• 45°

New café serves food, financial knowledge

A new establishment in the heart of downtown Suffolk looks to fill stomachs with good food and coffee as well as to fill heads and hearts with financial knowledge and passion.

Wall Street Café, located at 118 W. Washington St., is owned by two local entrepreneurs who are passionate about spreading knowledge on finances, investing and wealth-building.

Domenick Epps and Danita Hayes knew from the start that their vision would become a reality, even as many obstacles were thrown in their path.

“The world said, ‘You can’t open up a business in the middle of COVID-19,’ but God said different,” Hayes said.

Agreed Epps: “Because it was God’s will, not ours, it had no choice but to succeed,” he said.

Epps saw the vision for the business late last year and shared it with Hayes, as the two were already business partners on other ventures. They began building their business from the ground up, including securing the location, planning the menu and thinking about what they wanted the educational part of their business to look like.

The café is named after the “Black Wall Street” areas of Black-owned businesses that flourished in many American cities in the first half of the 20th century. Two of the most notable ones were in Tulsa, Okla., and Durham, N.C., both referenced by Epps.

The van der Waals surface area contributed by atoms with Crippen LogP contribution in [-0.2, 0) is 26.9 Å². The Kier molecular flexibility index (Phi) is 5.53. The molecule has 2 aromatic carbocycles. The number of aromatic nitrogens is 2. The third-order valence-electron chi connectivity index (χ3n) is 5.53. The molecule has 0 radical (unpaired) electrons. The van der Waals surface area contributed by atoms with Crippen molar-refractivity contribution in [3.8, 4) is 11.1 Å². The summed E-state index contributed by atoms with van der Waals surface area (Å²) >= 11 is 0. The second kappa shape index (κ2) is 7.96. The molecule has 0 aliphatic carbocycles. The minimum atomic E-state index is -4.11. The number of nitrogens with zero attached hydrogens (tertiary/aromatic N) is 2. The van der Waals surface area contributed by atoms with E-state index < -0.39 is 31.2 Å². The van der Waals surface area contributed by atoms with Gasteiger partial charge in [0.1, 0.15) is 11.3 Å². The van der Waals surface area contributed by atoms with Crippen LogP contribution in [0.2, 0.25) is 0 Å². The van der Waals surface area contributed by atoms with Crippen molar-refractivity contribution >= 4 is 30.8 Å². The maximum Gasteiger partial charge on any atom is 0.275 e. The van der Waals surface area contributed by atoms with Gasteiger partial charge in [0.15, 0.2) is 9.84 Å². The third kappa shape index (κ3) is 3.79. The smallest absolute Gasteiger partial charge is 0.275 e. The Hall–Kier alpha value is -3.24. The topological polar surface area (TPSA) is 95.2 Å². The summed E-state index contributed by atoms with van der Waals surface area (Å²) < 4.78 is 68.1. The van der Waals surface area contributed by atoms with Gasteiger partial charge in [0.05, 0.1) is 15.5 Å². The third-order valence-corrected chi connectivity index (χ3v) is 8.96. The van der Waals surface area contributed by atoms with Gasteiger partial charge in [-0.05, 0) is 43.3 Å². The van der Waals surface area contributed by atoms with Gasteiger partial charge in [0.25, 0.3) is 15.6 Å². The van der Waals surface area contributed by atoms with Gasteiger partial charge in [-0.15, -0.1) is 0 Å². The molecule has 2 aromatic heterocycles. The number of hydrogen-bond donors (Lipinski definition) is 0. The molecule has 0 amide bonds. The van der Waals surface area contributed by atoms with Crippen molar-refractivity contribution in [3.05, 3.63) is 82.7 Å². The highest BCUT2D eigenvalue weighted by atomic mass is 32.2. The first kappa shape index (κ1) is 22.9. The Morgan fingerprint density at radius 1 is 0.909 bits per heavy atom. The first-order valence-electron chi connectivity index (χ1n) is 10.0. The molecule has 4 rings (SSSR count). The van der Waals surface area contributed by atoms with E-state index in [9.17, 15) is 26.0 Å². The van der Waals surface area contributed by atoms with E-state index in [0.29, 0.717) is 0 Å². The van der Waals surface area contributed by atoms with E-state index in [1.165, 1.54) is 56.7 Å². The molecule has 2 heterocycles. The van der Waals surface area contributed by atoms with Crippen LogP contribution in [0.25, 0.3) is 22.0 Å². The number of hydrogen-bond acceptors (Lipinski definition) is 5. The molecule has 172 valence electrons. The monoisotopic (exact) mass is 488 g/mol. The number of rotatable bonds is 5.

Although the Tulsa race massacre in May-June 1921, in which hundreds of Black residents were killed, thousands more injured and many Black-owned businesses destroyed, often is referenced in regards to Tulsa’s Black Wall Street, Epps said more people need to talk about the success of that district, both before the massacre and after it was rebuilt.

“People don’t talk about the success of Black Wall Street,” he said.

A mural in Wall Street Café imparts some of this history to visitors and also recognizes notable entrepreneurs both local and nationwide.

The atmosphere at Wall Street Café lends itself to business deals and political discussions, which are encouraged, Epps said. Visitors can place trades on the stock market and can attend numerous planned events to help people become more financially savvy.

Part of the goal is not only for Epps and Hayes to have something to pass down to their own families but also to help build up their community.

“We definitely want to build a legacy for our children and for generations to connect,” Hayes said. “A lot of the people in our community just don’t have the knowledge.”

With all that, there is also great food and coffee at Wall Street Café. Those who may not have the time for a deep political discussion, a business deal or learning about economics can still drop in for eats and drinks.

The menu includes items like sandwiches and wraps, with options including club, turkey, BLT, chicken and hummus veggie. Breakfast sandwiches are also available, as are pastries and sides including “Queen’s Banana Pudding,” available Friday and Saturday thanks to the talents of Epps’ wife, LaKita. Hayes’ husband, Chris Hayes, has provided invaluable support on the eatery side of things, as a former restaurant manager at an Olive Garden and on the Spirit of Norfolk dinner cruise.

Beverage options include frappuccino, espresso, latte, hot tea and hot chocolate. Customers order a “Dow” for a medium or “S&P” for a large.

Customers who come in dressed in business attire, or who are military, can get 10% off their order.

Epps and Hayes are eager to see where they can take their business from here.

“I believe this is just the beginning,” Hayes said.